Campus of International Excellence
Dopaminergic neurons (in green)
showing an altered morphology
in a parkinsonian pacient
The Cannabinoid Research Group from the Faculty of Medicine of the Universidad Complutense de Madrid belonging to the i-Health cluster within the Moncloa Campus has found that compound THCV has had successfully results in animal models of Parkinson's disease.
Cannabinoids have effects on all mammals because we have a cell signaling system, the endocannabinoid system, where these compounds act. Thus, during the course of various diseases such as Alzheimer's, Parkinson's or Huntington, this system has seen to be altered.
Keeping that in mind, this group of researchers has studied for ten years how the endocannabinoid system is altered in several neurodegenerative diseases and how they can modify it to reduce symptoms and prevent neuronal death associated with these ailments.
In August 2011, they published an article in the British Journal of Pharmacology where they explain how a cannabinoid is able to relieve the symptoms of Parkinson's disease. That cannabinoid is tetrahydrocannabivarin (THCV), found naturally in Cannabis sativa plant and has a similar structure to THC, but without its typical psychoactive effects.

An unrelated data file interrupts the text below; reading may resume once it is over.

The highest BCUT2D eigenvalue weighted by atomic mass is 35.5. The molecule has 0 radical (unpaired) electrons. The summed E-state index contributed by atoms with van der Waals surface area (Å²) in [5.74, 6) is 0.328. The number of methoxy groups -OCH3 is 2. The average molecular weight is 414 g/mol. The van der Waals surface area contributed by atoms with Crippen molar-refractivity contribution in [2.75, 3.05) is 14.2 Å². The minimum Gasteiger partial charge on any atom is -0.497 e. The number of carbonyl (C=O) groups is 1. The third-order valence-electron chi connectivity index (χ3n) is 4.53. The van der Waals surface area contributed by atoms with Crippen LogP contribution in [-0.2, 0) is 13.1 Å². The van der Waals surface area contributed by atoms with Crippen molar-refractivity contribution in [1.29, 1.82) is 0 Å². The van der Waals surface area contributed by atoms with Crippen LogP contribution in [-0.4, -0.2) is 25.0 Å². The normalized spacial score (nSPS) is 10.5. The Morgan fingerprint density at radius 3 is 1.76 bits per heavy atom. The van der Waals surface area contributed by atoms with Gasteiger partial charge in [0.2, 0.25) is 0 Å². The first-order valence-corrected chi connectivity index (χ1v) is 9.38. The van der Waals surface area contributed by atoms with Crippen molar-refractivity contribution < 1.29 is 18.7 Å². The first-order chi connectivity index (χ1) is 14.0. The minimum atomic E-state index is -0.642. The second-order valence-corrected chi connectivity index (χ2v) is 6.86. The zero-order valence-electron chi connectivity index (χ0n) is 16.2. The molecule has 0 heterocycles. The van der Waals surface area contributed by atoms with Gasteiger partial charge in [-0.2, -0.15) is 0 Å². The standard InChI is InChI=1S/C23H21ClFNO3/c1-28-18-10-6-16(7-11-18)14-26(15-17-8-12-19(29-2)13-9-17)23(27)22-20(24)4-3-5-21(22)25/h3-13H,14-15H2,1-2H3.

Reactive glial cells (arrow) in a
parkinsonian patientbrain. These
cells are indicative of typical
neuroinflammation occured during
To carry out this study, they caused Parkinson's disease to laboratory rats and then were treated with the cannabinoid, discovering that the symptoms had been relieved. Furthermore, analyzing the brains of these rats, they found that the cannabinoid rescued from death to most of the dopaminergic neurons, first to be affected during the disease. According to the authors, this fact may be due to diverse mechanisms, probably, including anti-inflammatory properties. Although results are still preliminary, they could represent a breakthrough in the fight against Parkinson's disease because in addition to relieving symptoms, this compound may prevent disease progression as it prevents neuronal death, a fact that is not achieved with the existing therapies at the moment.
García C, Palomo-Garo C, García-Arencibia M, Ramos J, Pertwee R, Fernández-Ruiz J (2011). Symptom-relieving and neuroprotective effects of the phytocannabinoid Î”9-THCV in animal models of Parkinson's disease British Journal of Pharmacology: Aug; 163(7): 1495-506.
Authors of the article: Cristina Palomo Garo (coord.), María Concepción García García and Javier Fernández Ruíz.
Images with permission from the author: MMª Concepción García
Tag: i-Health Source: CEI Campus Moncloa
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